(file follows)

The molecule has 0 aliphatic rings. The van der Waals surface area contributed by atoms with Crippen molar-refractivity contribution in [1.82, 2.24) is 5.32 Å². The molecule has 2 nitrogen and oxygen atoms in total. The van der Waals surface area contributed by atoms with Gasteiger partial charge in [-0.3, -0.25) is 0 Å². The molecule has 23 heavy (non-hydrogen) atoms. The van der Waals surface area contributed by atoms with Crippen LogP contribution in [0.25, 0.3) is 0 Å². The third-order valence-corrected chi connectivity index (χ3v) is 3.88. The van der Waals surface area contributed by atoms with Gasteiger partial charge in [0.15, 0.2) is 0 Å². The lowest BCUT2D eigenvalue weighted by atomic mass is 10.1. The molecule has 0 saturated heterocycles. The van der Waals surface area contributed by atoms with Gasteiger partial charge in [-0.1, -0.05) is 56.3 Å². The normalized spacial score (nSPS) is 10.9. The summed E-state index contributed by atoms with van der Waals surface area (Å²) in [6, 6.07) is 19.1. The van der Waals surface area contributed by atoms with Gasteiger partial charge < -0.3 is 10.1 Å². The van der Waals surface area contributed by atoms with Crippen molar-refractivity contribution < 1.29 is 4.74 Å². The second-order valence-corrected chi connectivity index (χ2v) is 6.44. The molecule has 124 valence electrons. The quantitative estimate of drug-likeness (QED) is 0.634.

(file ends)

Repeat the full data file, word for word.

The molecule has 0 aliphatic rings. The van der Waals surface area contributed by atoms with Crippen molar-refractivity contribution in [1.82, 2.24) is 5.32 Å². The molecule has 2 nitrogen and oxygen atoms in total. The van der Waals surface area contributed by atoms with Gasteiger partial charge in [-0.3, -0.25) is 0 Å². The molecule has 23 heavy (non-hydrogen) atoms. The van der Waals surface area contributed by atoms with Crippen LogP contribution in [0.25, 0.3) is 0 Å². The third-order valence-corrected chi connectivity index (χ3v) is 3.88. The van der Waals surface area contributed by atoms with Gasteiger partial charge in [0.15, 0.2) is 0 Å². The lowest BCUT2D eigenvalue weighted by atomic mass is 10.1. The molecule has 0 saturated heterocycles. The van der Waals surface area contributed by atoms with Gasteiger partial charge in [-0.1, -0.05) is 56.3 Å². The normalized spacial score (nSPS) is 10.9. The summed E-state index contributed by atoms with van der Waals surface area (Å²) in [6, 6.07) is 19.1. The van der Waals surface area contributed by atoms with Gasteiger partial charge < -0.3 is 10.1 Å². The van der Waals surface area contributed by atoms with Crippen molar-refractivity contribution < 1.29 is 4.74 Å². The second-order valence-corrected chi connectivity index (χ2v) is 6.44. The molecule has 124 valence electrons. The quantitative estimate of drug-likeness (QED) is 0.634.